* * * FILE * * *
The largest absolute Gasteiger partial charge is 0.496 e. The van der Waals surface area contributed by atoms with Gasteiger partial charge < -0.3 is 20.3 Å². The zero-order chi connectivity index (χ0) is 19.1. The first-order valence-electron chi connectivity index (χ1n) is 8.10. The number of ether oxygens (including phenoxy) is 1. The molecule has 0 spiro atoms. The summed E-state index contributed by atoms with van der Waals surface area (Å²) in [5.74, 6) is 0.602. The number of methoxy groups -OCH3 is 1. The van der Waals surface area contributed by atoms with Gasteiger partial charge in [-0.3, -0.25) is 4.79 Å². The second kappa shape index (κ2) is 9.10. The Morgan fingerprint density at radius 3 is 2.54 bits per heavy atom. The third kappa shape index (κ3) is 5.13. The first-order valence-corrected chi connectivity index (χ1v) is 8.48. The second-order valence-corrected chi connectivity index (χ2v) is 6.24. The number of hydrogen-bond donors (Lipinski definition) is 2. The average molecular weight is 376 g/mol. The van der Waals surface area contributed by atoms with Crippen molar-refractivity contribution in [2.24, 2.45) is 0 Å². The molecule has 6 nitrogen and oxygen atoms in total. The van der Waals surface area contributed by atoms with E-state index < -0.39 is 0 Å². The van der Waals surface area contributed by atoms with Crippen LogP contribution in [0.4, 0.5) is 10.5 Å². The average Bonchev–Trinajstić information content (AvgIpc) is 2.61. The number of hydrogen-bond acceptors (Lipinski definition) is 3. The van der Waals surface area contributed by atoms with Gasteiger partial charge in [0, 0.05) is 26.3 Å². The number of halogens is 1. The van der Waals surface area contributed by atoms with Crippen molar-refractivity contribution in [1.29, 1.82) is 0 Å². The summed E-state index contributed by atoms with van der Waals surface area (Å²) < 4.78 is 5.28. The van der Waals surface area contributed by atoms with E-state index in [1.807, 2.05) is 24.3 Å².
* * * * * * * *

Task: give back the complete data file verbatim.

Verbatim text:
The largest absolute Gasteiger partial charge is 0.496 e. The van der Waals surface area contributed by atoms with Gasteiger partial charge < -0.3 is 20.3 Å². The zero-order chi connectivity index (χ0) is 19.1. The first-order valence-electron chi connectivity index (χ1n) is 8.10. The number of ether oxygens (including phenoxy) is 1. The molecule has 0 spiro atoms. The summed E-state index contributed by atoms with van der Waals surface area (Å²) in [5.74, 6) is 0.602. The number of methoxy groups -OCH3 is 1. The van der Waals surface area contributed by atoms with Gasteiger partial charge in [-0.3, -0.25) is 4.79 Å². The second kappa shape index (κ2) is 9.10. The Morgan fingerprint density at radius 3 is 2.54 bits per heavy atom. The third kappa shape index (κ3) is 5.13. The first-order valence-corrected chi connectivity index (χ1v) is 8.48. The second-order valence-corrected chi connectivity index (χ2v) is 6.24. The number of hydrogen-bond donors (Lipinski definition) is 2. The average molecular weight is 376 g/mol. The van der Waals surface area contributed by atoms with Crippen molar-refractivity contribution in [2.24, 2.45) is 0 Å². The molecule has 6 nitrogen and oxygen atoms in total. The van der Waals surface area contributed by atoms with E-state index < -0.39 is 0 Å². The van der Waals surface area contributed by atoms with Crippen LogP contribution in [0.4, 0.5) is 10.5 Å². The average Bonchev–Trinajstić information content (AvgIpc) is 2.61. The number of hydrogen-bond acceptors (Lipinski definition) is 3. The van der Waals surface area contributed by atoms with Gasteiger partial charge in [0, 0.05) is 26.3 Å². The number of halogens is 1. The van der Waals surface area contributed by atoms with Crippen molar-refractivity contribution in [1.29, 1.82) is 0 Å². The summed E-state index contributed by atoms with van der Waals surface area (Å²) < 4.78 is 5.28. The van der Waals surface area contributed by atoms with E-state index in [1.807, 2.05) is 24.3 Å².